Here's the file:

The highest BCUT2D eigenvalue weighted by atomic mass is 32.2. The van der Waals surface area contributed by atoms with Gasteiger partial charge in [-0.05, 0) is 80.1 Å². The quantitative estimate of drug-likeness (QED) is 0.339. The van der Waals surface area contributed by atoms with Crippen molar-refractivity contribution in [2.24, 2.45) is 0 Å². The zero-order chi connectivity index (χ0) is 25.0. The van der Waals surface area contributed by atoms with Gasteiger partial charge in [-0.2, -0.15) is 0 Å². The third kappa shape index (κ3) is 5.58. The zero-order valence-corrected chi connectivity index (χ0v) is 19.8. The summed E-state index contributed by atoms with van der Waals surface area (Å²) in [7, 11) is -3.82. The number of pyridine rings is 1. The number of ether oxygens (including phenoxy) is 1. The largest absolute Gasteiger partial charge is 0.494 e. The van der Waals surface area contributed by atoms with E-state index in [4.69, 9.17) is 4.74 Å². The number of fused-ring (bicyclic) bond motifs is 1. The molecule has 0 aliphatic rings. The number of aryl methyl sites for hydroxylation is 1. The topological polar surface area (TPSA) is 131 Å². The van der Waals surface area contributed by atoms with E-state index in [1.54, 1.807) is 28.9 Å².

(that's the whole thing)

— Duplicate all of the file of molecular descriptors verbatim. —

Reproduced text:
The highest BCUT2D eigenvalue weighted by atomic mass is 32.2. The van der Waals surface area contributed by atoms with Gasteiger partial charge in [-0.05, 0) is 80.1 Å². The quantitative estimate of drug-likeness (QED) is 0.339. The van der Waals surface area contributed by atoms with Crippen molar-refractivity contribution in [2.24, 2.45) is 0 Å². The zero-order chi connectivity index (χ0) is 25.0. The van der Waals surface area contributed by atoms with Gasteiger partial charge in [-0.2, -0.15) is 0 Å². The third kappa shape index (κ3) is 5.58. The zero-order valence-corrected chi connectivity index (χ0v) is 19.8. The summed E-state index contributed by atoms with van der Waals surface area (Å²) in [7, 11) is -3.82. The number of pyridine rings is 1. The number of ether oxygens (including phenoxy) is 1. The largest absolute Gasteiger partial charge is 0.494 e. The van der Waals surface area contributed by atoms with E-state index in [4.69, 9.17) is 4.74 Å². The number of fused-ring (bicyclic) bond motifs is 1. The molecule has 0 aliphatic rings. The number of aryl methyl sites for hydroxylation is 1. The topological polar surface area (TPSA) is 131 Å². The van der Waals surface area contributed by atoms with E-state index in [1.54, 1.807) is 28.9 Å².